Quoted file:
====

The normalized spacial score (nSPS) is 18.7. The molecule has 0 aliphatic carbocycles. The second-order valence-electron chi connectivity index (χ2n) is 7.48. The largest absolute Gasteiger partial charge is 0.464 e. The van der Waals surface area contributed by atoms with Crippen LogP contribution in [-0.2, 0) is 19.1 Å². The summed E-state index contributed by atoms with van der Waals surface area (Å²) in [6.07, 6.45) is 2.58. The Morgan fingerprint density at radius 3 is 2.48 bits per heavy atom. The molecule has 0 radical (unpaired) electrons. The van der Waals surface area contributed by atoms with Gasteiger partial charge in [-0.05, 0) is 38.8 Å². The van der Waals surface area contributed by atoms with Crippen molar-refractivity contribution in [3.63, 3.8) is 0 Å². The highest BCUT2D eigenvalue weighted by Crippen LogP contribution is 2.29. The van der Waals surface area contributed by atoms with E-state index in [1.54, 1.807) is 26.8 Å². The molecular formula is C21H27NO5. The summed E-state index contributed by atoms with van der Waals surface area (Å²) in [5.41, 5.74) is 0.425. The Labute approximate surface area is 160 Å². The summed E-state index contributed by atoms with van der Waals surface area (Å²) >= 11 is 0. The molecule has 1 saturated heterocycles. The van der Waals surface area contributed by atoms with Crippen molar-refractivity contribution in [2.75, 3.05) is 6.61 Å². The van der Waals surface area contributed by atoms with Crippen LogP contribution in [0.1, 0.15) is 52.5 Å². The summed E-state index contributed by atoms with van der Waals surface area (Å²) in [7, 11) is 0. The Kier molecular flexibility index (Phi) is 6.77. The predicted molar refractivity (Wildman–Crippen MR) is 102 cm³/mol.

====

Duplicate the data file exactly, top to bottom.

The normalized spacial score (nSPS) is 18.7. The molecule has 0 aliphatic carbocycles. The second-order valence-electron chi connectivity index (χ2n) is 7.48. The largest absolute Gasteiger partial charge is 0.464 e. The van der Waals surface area contributed by atoms with Crippen LogP contribution in [-0.2, 0) is 19.1 Å². The summed E-state index contributed by atoms with van der Waals surface area (Å²) in [6.07, 6.45) is 2.58. The Morgan fingerprint density at radius 3 is 2.48 bits per heavy atom. The molecule has 0 radical (unpaired) electrons. The van der Waals surface area contributed by atoms with Gasteiger partial charge in [-0.05, 0) is 38.8 Å². The van der Waals surface area contributed by atoms with Crippen molar-refractivity contribution in [3.63, 3.8) is 0 Å². The highest BCUT2D eigenvalue weighted by Crippen LogP contribution is 2.29. The van der Waals surface area contributed by atoms with E-state index in [1.54, 1.807) is 26.8 Å². The molecular formula is C21H27NO5. The summed E-state index contributed by atoms with van der Waals surface area (Å²) in [5.41, 5.74) is 0.425. The Labute approximate surface area is 160 Å². The summed E-state index contributed by atoms with van der Waals surface area (Å²) >= 11 is 0. The molecule has 1 saturated heterocycles. The van der Waals surface area contributed by atoms with Crippen molar-refractivity contribution in [2.75, 3.05) is 6.61 Å². The van der Waals surface area contributed by atoms with Crippen LogP contribution in [0.1, 0.15) is 52.5 Å². The summed E-state index contributed by atoms with van der Waals surface area (Å²) in [7, 11) is 0. The Kier molecular flexibility index (Phi) is 6.77. The predicted molar refractivity (Wildman–Crippen MR) is 102 cm³/mol.